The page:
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Hearing Loss Can't Stop Musicians' Beat

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Hearing loss didn't stop Wendy Cheng from pursuing piano, violin and eventually, viola.
Wendy Cheng
Hearing loss didn't stop Wendy Cheng from pursuing piano, violin and eventually, viola.

A new book by members of a local non-profit combines two things you might not normally pair up: making music and hearing loss. For these musicians, there were ways to keep the music playing even after losing their hearing.

Classical guitarist Charles Mokotoff, now in his mid-50s, boasts quite the impressive resume. The Potomac, Md. resident has bachelor's and master's degrees in music, international performing experience in locales as far-flung as Singapore and Hong Kong.

He also has hearing loss.

A hard-rocking teenager's life is changed

Mokotoff lost his hearing abruptly when he was 15.

"It was an overnight bilateral loss: a loss in both ears. And we don't really know what the issue was," he says. "It was either a viral infection or possibly a reaction to the very antibiotics that they were using to fight the viral infection."

The doctors gave Mokotoff one of those old-school analog hearing aids and he went on his way, just sort of "dealing with it," he says

From an early age Mokotoff was passionate about music, especially the guitar. "I was in a really bad rock band. Most of my friends were in one bad rock band or another," he says.

Hiding the truth of hearing loss

After the "bad rock band" phase, he decided he was going to keep playing -- only he'd do it solo, and he wouldn't tell people about his hearing loss.

"There was a concern that they were not gonna wanna hire me," he says. "You know, it wasn't the sort of thing I was gonna put on my promotional literature."

So Mokotoff would practice, perform, travel, and teach, all the while pretending he could hear. "It's a famous hearing loss thing to do; you just bluff," he says. "You say 'what' once or twice, or 'excuse me' or 'I'm sorry.' And then you go with the bluff mode."

Throw in the fact that he had long hair, so no one could see his hearing aid, and he did "pretty well," he says. "Because they would never fathom that somebody who plays like this is gonna have hearing loss."

But around 1990, Mokotoff decided enough was enough. He stopped performing, and got a new job working at the Learning Center for Deaf Children in Massachusetts. Then came a post at D.C.'s Gallaudet University. He became fluent in American Sign Language, and when he started playing guitar again -- this time, sporting a much shorter haircut -- his hearing loss wasn't a secret.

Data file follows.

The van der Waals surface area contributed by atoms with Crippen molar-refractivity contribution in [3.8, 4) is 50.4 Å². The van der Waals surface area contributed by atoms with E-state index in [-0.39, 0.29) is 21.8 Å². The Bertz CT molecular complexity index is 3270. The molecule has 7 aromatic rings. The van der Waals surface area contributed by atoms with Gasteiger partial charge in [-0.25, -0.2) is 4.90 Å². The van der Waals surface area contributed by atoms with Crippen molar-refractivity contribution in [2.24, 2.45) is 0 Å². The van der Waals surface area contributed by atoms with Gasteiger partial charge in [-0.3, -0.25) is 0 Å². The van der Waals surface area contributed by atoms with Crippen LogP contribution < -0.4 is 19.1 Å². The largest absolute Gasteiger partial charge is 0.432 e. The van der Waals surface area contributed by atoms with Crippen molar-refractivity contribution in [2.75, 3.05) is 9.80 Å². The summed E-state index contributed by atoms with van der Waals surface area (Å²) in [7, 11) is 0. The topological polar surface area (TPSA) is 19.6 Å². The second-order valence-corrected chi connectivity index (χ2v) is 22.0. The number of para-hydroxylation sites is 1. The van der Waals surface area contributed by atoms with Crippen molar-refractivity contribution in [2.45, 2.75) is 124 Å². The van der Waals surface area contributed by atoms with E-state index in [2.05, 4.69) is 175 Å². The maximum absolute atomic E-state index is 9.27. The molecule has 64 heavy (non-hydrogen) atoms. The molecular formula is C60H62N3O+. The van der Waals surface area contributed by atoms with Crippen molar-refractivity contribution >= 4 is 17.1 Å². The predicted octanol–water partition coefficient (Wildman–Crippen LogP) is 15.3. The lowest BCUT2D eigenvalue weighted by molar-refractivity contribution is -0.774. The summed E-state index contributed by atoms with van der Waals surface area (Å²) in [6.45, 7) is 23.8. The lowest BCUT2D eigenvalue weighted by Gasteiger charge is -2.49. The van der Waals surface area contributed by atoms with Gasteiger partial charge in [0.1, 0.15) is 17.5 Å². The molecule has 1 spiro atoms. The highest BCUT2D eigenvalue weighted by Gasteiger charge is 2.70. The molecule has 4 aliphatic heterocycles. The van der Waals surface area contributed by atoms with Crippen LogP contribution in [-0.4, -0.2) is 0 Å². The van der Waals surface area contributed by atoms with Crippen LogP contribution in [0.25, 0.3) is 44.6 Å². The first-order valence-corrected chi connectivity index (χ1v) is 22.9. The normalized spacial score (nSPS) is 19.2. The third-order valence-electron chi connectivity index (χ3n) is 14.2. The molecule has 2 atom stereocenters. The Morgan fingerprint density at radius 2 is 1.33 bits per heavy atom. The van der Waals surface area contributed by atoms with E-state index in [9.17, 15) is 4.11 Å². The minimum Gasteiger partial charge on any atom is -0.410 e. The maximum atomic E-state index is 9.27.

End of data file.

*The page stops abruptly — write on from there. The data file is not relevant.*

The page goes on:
Mokotoff joined a national group: the Association of Adult Musicians with Hearing Loss, founded by Wendy Cheng.

One woman's call to organize musicians with hearing loss

Cheng, who lives in Gaithersburg, was diagnosed with hearing loss when she was in third grade, two years after her family emigrated from Taiwan.

"But, hearing loss or not, my mom decided that all her daughters were gonna learn to play classical piano, so I took piano lessons for quite a while," she says.

In 1997, she got cochlear implants. A few years later, she was attending a workshop about teaching music to hearing-impaired children.

"While it was interesting to hear how to teach children, I was just very disappointed that there was not a lot of attention being paid on how to teach adults," she says.

Thus, the Association of Adult Musicians With Hearing Loss was born. With 200-plus members nationwide, the group recently published a book: Making Music With a Hearing Loss: Strategies and Stories.

In Cheng's chapter, she talks about her own strategies: like relying on her sense of touch: "Some notes on the viola resonate, you can know right away that, 'Ah! I heard that note through my fingertip and I know I'm right on tune,'" she says.

Another strategy -- because, after all, there is an app for everything -- involves whipping out her iPhone.

"Right now you have applications on iPhones to help with tuning, and it's also used like a metronome," Cheng says.

Musicians stop at nothing to play their hearts out

But why go to such lengths to keep making music? Cheng says the answer is simple. She has to.

"A lot of people think hearing loss and bow strings aren't a good mix because the intonation requirements are so high," she says. "But you just have to heed to the call of your inner soul and try anyway. Music is on the inside."

Mokotoff picks up where she leaves off: "And the hearing loss thing is on the outside. The stuff on the inside is the most important thing," he says.

Being able to express that "stuff on the inside," says Mokotoff, is priceless. He's back on the recital circuit these days, and recently played a gig at the New York Library for the Performing Arts, at Lincoln Center.

"It's a fabulous place to play. I mean, to be in New York and on the way there I had my guitar with me, and I was in my black, and I got in the cab and I said, 'Lincoln Center,'" he says. "Kind of a cool feeling, ya know! When's the last time you did that?"


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